Music has always meant a lot to me. When I first heard “Thunder Road”, I discovered a part of myself that I didn’t even know existed. It sounds cliché, but that song literally changed my life. I have also always been a movie person, dragging my wife to movies both good and bad. The other week, while walking out of a horror movie called As Above, So Below I told her that we should start keeping track of all of the money we spend on bad movies—movies that make Rotten Tomatoes steam with indignation—just because it would be kind of funny.
She didn’t think it would be funny.
Being a movie and music person made the LinkedIn connection request and kind note I received from Scott McLain the other week that much better. Scott, based in Minneapolis, is a regular guy trying to make it big in an irregular business by producing a movie about a black, female record executive who helped bring a white, English band to America in the 1960’s.
After exchanging a few emails Scott was kind enough to discuss his project via Skype with me, and tell me a little more about what it takes to make a movie come to life when you are just a “regular” person.
Vivian, Viola, and The Beatles
Vivian Carter’s story sounds like a movie, and Scott McLain wants to turn it into one. After winning a local DJ contest in Chicago, Carter and her husband founded Vee-Jay Records in 1953. Vee-Jay would become a major independent label, and was the home of several significant rock and R&B acts in the 50′s and 60′s. The label would also be the first American distributor of The Beatles, before they resolved a dispute with Capitol Records that was based in part on Capitol’s belief that there was no American market for the band.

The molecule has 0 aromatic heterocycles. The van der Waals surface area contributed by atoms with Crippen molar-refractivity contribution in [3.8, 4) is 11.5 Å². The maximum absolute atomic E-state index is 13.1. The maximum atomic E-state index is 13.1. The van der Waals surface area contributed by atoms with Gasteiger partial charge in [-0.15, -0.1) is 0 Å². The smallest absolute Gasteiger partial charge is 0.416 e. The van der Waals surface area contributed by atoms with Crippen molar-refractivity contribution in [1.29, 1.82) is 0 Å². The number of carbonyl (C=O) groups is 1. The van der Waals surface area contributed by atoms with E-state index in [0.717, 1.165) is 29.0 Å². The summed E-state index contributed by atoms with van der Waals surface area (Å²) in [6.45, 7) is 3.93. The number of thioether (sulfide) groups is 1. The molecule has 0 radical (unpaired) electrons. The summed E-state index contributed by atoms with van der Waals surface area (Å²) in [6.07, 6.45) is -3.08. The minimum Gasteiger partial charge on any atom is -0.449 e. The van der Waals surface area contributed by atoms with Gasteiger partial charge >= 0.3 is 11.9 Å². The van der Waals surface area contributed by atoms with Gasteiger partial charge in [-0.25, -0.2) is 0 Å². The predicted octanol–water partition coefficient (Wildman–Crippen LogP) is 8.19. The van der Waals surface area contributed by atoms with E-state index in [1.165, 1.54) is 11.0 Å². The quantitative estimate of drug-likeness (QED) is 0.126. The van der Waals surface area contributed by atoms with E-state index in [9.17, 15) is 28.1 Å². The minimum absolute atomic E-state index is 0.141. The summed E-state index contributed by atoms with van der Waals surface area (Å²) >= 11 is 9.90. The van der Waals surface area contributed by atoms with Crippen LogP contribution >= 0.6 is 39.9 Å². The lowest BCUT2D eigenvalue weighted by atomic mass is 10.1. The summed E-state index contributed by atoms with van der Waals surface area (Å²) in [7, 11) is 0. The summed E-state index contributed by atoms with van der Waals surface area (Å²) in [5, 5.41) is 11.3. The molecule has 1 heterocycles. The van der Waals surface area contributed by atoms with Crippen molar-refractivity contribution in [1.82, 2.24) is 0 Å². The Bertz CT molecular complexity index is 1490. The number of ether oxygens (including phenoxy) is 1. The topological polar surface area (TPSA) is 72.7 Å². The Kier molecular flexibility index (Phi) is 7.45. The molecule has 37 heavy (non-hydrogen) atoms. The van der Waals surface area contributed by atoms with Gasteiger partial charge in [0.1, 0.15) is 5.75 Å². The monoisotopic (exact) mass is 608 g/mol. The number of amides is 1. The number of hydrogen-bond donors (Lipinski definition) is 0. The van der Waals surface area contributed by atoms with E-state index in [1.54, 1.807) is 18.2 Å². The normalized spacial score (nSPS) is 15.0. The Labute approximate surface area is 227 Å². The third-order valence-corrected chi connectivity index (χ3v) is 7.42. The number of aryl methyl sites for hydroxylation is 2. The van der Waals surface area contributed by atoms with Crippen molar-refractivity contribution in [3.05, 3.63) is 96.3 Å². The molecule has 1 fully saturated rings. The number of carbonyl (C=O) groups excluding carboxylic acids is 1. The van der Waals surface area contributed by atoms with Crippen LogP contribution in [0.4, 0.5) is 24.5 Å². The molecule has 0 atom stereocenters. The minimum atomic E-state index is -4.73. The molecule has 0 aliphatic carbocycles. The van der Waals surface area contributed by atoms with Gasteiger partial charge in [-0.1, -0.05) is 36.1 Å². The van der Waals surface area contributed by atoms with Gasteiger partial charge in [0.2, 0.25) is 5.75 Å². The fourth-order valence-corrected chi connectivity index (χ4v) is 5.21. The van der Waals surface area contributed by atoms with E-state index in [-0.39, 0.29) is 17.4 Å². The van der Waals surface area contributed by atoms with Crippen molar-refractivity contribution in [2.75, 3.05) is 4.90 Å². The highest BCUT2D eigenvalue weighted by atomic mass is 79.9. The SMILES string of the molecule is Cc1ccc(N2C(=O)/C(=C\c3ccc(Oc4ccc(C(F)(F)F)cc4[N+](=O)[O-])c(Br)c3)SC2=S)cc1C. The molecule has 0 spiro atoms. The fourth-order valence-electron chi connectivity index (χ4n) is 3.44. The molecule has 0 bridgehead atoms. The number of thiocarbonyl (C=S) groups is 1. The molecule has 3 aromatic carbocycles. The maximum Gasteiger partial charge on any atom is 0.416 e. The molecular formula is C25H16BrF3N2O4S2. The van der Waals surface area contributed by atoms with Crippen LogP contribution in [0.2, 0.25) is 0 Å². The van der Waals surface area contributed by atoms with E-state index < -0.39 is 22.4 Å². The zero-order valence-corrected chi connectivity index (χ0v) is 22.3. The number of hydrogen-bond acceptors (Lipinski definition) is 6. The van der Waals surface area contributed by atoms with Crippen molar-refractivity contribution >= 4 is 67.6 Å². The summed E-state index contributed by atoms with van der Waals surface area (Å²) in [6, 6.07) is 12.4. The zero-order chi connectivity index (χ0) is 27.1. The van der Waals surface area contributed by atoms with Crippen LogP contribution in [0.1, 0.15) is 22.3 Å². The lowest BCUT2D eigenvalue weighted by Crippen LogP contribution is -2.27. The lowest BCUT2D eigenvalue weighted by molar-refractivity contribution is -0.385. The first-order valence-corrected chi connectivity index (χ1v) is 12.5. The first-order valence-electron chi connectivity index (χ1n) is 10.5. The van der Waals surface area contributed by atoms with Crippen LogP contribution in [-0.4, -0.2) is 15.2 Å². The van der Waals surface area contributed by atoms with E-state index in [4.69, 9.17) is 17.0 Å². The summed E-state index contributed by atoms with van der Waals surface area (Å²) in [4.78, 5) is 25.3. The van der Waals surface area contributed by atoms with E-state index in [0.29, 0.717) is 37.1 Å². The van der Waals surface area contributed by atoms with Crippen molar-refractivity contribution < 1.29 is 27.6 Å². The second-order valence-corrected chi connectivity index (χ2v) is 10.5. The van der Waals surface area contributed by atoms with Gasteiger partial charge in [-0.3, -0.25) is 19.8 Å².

Vivian Carter believed differently.
Scott has been working on bringing Carter’s story to the screen for ten years, and two-time Oscar nominee Viola Davis and her company, JuVee Productions, are attached to Vivian. If Scott’s vision becomes reality Davis may star in and/or produce the film.
Vivian is a great story that could make a great movie—but it isn’t Transformers 9. Social relevance isn’t always at the top of Hollywood’s list when studios are looking for potential films. But it is the forgotten or unknown stories like Carter’s that help bind the known parts of history together and create the story of us, of our culture.
That story is also written by people like Scott McLain, who keep pushing until their dream comes true.
Music, books, movies, and other elements of pop culture help create a common social tapestry. They’ve also created much of my personal tapestry. Some of my best afternoons are like the one that happened just this weekend, where my daughters and I sat in the semi-heated warmth of a discount movie theater, eating dollar hotdogs and Sour Patch Kids while watching If I Stay. George Strait’s “Amarillo by Morning” makes me think of being a little kid and pretending to sleep in the back of my parents Chevrolet Blazer while they delivered newspapers.
Little moments like that matter, and are worth remembering—and sometimes you remember them because of what was on the screen or the radio when the moment occurred.
Vivian is about a person worth remembering, and could itself be a movie worth remembering. I want Scott to succeed because of those reasons, but more than anything I want him to succeed because I like regular people who want to accomplish irregular things.
And sometimes they do.
Like the time a regular person started a record company, and helped bring The Beatles to America.